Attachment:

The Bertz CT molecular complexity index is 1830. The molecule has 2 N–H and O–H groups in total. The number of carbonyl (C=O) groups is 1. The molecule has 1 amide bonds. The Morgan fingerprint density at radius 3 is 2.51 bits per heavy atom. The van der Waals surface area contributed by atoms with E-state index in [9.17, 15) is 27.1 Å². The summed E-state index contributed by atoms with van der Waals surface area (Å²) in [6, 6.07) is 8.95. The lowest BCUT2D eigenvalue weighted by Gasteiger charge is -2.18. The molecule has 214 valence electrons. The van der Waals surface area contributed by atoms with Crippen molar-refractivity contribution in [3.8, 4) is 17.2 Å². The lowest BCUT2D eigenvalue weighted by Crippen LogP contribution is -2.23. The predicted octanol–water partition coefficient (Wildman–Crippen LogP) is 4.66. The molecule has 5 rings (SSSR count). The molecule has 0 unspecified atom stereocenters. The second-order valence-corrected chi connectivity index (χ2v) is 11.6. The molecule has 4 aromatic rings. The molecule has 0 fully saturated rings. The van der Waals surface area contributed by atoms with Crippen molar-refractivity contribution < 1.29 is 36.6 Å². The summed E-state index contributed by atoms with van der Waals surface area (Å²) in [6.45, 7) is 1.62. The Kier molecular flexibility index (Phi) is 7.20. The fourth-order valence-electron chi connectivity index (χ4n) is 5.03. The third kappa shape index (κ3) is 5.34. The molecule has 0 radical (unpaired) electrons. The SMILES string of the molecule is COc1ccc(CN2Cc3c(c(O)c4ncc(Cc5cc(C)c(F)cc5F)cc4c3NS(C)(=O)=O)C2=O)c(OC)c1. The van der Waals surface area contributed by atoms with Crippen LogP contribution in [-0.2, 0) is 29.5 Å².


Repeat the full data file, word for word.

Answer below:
The Bertz CT molecular complexity index is 1830. The molecule has 2 N–H and O–H groups in total. The number of carbonyl (C=O) groups is 1. The molecule has 1 amide bonds. The Morgan fingerprint density at radius 3 is 2.51 bits per heavy atom. The van der Waals surface area contributed by atoms with E-state index in [9.17, 15) is 27.1 Å². The summed E-state index contributed by atoms with van der Waals surface area (Å²) in [6, 6.07) is 8.95. The lowest BCUT2D eigenvalue weighted by Gasteiger charge is -2.18. The molecule has 214 valence electrons. The van der Waals surface area contributed by atoms with Crippen molar-refractivity contribution in [3.8, 4) is 17.2 Å². The lowest BCUT2D eigenvalue weighted by Crippen LogP contribution is -2.23. The predicted octanol–water partition coefficient (Wildman–Crippen LogP) is 4.66. The molecule has 5 rings (SSSR count). The molecule has 0 unspecified atom stereocenters. The second-order valence-corrected chi connectivity index (χ2v) is 11.6. The molecule has 4 aromatic rings. The molecule has 0 fully saturated rings. The van der Waals surface area contributed by atoms with Crippen molar-refractivity contribution < 1.29 is 36.6 Å². The summed E-state index contributed by atoms with van der Waals surface area (Å²) in [6.45, 7) is 1.62. The Kier molecular flexibility index (Phi) is 7.20. The fourth-order valence-electron chi connectivity index (χ4n) is 5.03. The third kappa shape index (κ3) is 5.34. The molecule has 0 radical (unpaired) electrons. The SMILES string of the molecule is COc1ccc(CN2Cc3c(c(O)c4ncc(Cc5cc(C)c(F)cc5F)cc4c3NS(C)(=O)=O)C2=O)c(OC)c1. The van der Waals surface area contributed by atoms with Crippen LogP contribution in [-0.2, 0) is 29.5 Å².